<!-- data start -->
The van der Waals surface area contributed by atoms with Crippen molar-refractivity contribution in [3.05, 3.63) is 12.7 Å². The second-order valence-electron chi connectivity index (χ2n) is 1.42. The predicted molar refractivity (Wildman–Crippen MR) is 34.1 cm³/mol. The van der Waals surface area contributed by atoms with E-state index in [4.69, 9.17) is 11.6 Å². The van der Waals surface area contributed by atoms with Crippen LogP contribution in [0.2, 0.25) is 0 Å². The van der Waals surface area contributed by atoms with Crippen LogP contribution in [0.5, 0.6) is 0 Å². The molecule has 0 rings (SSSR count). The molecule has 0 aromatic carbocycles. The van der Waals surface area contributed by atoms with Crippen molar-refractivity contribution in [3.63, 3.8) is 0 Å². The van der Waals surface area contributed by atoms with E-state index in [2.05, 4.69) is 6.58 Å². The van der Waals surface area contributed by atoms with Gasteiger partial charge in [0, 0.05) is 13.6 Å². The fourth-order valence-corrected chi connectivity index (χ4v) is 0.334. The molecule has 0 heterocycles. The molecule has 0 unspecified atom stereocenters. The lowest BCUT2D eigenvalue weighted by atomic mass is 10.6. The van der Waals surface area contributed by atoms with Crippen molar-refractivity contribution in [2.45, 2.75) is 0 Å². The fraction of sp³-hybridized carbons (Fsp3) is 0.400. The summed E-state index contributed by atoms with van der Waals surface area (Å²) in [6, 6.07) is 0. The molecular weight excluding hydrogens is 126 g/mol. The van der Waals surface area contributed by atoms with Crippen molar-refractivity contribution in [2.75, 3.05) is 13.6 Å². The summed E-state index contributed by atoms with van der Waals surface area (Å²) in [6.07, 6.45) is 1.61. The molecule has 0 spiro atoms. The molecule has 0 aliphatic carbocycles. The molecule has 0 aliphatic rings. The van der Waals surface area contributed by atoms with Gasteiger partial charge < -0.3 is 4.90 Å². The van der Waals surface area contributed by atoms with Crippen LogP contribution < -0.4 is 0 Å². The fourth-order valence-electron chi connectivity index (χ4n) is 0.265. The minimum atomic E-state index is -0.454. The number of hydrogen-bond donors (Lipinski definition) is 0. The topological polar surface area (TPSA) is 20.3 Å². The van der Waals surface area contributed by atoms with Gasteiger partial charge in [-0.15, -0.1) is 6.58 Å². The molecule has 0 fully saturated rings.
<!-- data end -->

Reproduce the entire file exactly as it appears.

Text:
The van der Waals surface area contributed by atoms with Crippen molar-refractivity contribution in [3.05, 3.63) is 12.7 Å². The second-order valence-electron chi connectivity index (χ2n) is 1.42. The predicted molar refractivity (Wildman–Crippen MR) is 34.1 cm³/mol. The van der Waals surface area contributed by atoms with E-state index in [4.69, 9.17) is 11.6 Å². The van der Waals surface area contributed by atoms with Crippen LogP contribution in [0.2, 0.25) is 0 Å². The van der Waals surface area contributed by atoms with Crippen LogP contribution in [0.5, 0.6) is 0 Å². The molecule has 0 rings (SSSR count). The molecule has 0 aromatic carbocycles. The van der Waals surface area contributed by atoms with Crippen molar-refractivity contribution in [3.63, 3.8) is 0 Å². The van der Waals surface area contributed by atoms with E-state index in [2.05, 4.69) is 6.58 Å². The van der Waals surface area contributed by atoms with Gasteiger partial charge in [0, 0.05) is 13.6 Å². The fourth-order valence-corrected chi connectivity index (χ4v) is 0.334. The molecule has 0 heterocycles. The molecule has 0 unspecified atom stereocenters. The lowest BCUT2D eigenvalue weighted by atomic mass is 10.6. The van der Waals surface area contributed by atoms with Crippen molar-refractivity contribution in [2.45, 2.75) is 0 Å². The fraction of sp³-hybridized carbons (Fsp3) is 0.400. The summed E-state index contributed by atoms with van der Waals surface area (Å²) in [6, 6.07) is 0. The molecular weight excluding hydrogens is 126 g/mol. The van der Waals surface area contributed by atoms with Crippen molar-refractivity contribution in [2.75, 3.05) is 13.6 Å². The summed E-state index contributed by atoms with van der Waals surface area (Å²) in [6.07, 6.45) is 1.61. The molecule has 0 spiro atoms. The molecule has 0 aliphatic carbocycles. The molecule has 0 aliphatic rings. The van der Waals surface area contributed by atoms with Gasteiger partial charge < -0.3 is 4.90 Å². The van der Waals surface area contributed by atoms with Crippen LogP contribution < -0.4 is 0 Å². The fourth-order valence-electron chi connectivity index (χ4n) is 0.265. The minimum atomic E-state index is -0.454. The number of hydrogen-bond donors (Lipinski definition) is 0. The topological polar surface area (TPSA) is 20.3 Å². The van der Waals surface area contributed by atoms with Gasteiger partial charge in [-0.15, -0.1) is 6.58 Å². The molecule has 0 fully saturated rings.